Sports Review 2018: Here’s Johnny! Sexton’s drop of gold snatches victory in Paris
Grand Slam campaign was about to be holed below the waterline until ‘Le Drop’
Johnny Sexton celebrates with Bundee Aki after scoring the match-winning drop goal. Photograph: Getty Images
Six Nations: France 13 Ireland 15 - February 3rd, Stade de France, Paris
“Would you go back please!”
Moments later the French scrummagers cry with joy. In squeezing John Ryan up and out of the scrum, they have won this test match in the Paris rain. It’s all but over. Anthony Belleau simply needs to clip the penalty for a 16-12 lead with two minutes and change remaining.
Johnny Sexton catches the miscued strike and runs to the 22, where he stalls, dips and drops off to the left.
Iain Henderson cuts the flight path into Teddy Thomas’ killer hands, and so begins eight minutes of pure torture, of flawless rugby, revealing a plot hatched on the Carton House paddock over and over these past five winters. Conor Murray and Sexton patiently creep play up to halfway but the blue line holds so with the clock in the red Sexton decides to kick for the right wing where Keith Earls makes a spectacular catch before hop stepping into French territory.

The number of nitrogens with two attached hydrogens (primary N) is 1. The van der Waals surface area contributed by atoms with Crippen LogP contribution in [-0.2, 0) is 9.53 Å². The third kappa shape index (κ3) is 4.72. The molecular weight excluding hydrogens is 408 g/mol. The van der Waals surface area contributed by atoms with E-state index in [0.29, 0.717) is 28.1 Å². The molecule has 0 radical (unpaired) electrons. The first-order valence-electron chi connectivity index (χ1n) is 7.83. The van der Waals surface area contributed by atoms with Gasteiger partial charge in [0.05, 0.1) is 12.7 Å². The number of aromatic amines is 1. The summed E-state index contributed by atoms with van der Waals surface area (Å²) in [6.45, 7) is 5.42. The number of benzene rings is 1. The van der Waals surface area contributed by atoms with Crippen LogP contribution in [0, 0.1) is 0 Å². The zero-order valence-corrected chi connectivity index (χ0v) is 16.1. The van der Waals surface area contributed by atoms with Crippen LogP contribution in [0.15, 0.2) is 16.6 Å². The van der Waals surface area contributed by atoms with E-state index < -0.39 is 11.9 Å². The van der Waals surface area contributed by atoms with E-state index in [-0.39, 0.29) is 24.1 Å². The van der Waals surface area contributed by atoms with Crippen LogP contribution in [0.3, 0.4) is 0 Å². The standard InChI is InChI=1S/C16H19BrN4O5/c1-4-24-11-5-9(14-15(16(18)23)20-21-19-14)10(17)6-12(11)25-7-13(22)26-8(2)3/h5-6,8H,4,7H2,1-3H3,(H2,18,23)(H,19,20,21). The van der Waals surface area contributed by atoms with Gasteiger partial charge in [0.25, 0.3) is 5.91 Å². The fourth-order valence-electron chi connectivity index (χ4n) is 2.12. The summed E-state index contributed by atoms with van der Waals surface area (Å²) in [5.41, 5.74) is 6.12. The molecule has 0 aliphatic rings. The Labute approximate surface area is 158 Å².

Fergus McFadden’s cameo - a one-two with Murray and perfect ruck clear out two minutes into injury time - deserves a special mention for creating two metres straight from Joe Schmidt’s imagination.
Sexton’s first hint of dropping into the pocket comes after 26 phases. He decides to wait, decides to trust in Henderson finding some key yards, that Jack McGrath will barrel the ruck and Ryan will arch over man and ball, that CJ Stander will roll another few feet, that Peter O’Mahony and Sean Cronin will replicate the actions of McGrath and Ryan. That Murray will know the moment has come. The crisp pass to Sexton, who stands to the left of centre, provides enough time for clean contact from 42 metres after 42 phases.
The Interstellar theme music and French commentary version of Sexton’s drop goal will forever remain YouTube gold.
“Oooo la laaa Jon-ath-an Sextooooooooonn.”
‘Cruel Mais Justice’ was how L’Equipe’s front page branded the game.
Cruel but justice.
That same February week Ireland captain Rory Best and Iain Henderson used their day off to attend the rape trial in Belfast. A decision, which Best stands over, dragged Irish rugby from their much valued cocoon outside Maynooth into the national spotlight. Opinion on this island about that decision was and remains deeply divided.